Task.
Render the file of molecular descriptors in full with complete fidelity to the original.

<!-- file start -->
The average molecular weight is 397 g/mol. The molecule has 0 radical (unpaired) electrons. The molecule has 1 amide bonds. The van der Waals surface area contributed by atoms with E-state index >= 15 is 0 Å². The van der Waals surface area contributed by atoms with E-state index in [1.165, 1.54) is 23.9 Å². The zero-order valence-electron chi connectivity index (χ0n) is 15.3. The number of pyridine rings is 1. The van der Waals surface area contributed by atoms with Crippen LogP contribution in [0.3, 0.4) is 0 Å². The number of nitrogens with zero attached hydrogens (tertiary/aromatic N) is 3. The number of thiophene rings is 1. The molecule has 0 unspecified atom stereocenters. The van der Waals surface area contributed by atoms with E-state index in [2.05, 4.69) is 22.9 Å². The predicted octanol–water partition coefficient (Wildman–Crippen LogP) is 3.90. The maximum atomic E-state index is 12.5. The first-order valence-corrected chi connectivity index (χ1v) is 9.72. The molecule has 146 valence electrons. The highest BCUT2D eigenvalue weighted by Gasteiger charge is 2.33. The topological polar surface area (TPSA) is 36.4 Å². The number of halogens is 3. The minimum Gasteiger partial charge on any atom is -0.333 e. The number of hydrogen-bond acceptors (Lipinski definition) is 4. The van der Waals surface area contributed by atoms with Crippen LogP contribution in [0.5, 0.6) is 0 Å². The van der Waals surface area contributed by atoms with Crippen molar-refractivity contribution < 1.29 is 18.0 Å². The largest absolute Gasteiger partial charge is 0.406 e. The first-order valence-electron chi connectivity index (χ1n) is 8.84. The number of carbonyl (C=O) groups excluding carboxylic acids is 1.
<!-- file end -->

The average molecular weight is 397 g/mol. The molecule has 0 radical (unpaired) electrons. The molecule has 1 amide bonds. The van der Waals surface area contributed by atoms with E-state index >= 15 is 0 Å². The van der Waals surface area contributed by atoms with E-state index in [1.165, 1.54) is 23.9 Å². The zero-order valence-electron chi connectivity index (χ0n) is 15.3. The number of pyridine rings is 1. The van der Waals surface area contributed by atoms with Crippen LogP contribution in [0.3, 0.4) is 0 Å². The number of nitrogens with zero attached hydrogens (tertiary/aromatic N) is 3. The number of thiophene rings is 1. The molecule has 0 unspecified atom stereocenters. The van der Waals surface area contributed by atoms with E-state index in [2.05, 4.69) is 22.9 Å². The predicted octanol–water partition coefficient (Wildman–Crippen LogP) is 3.90. The maximum atomic E-state index is 12.5. The first-order valence-corrected chi connectivity index (χ1v) is 9.72. The molecule has 146 valence electrons. The highest BCUT2D eigenvalue weighted by Gasteiger charge is 2.33. The topological polar surface area (TPSA) is 36.4 Å². The number of halogens is 3. The minimum Gasteiger partial charge on any atom is -0.333 e. The number of hydrogen-bond acceptors (Lipinski definition) is 4. The van der Waals surface area contributed by atoms with Crippen LogP contribution in [0.5, 0.6) is 0 Å². The van der Waals surface area contributed by atoms with Crippen molar-refractivity contribution < 1.29 is 18.0 Å². The largest absolute Gasteiger partial charge is 0.406 e. The first-order valence-electron chi connectivity index (χ1n) is 8.84. The number of carbonyl (C=O) groups excluding carboxylic acids is 1.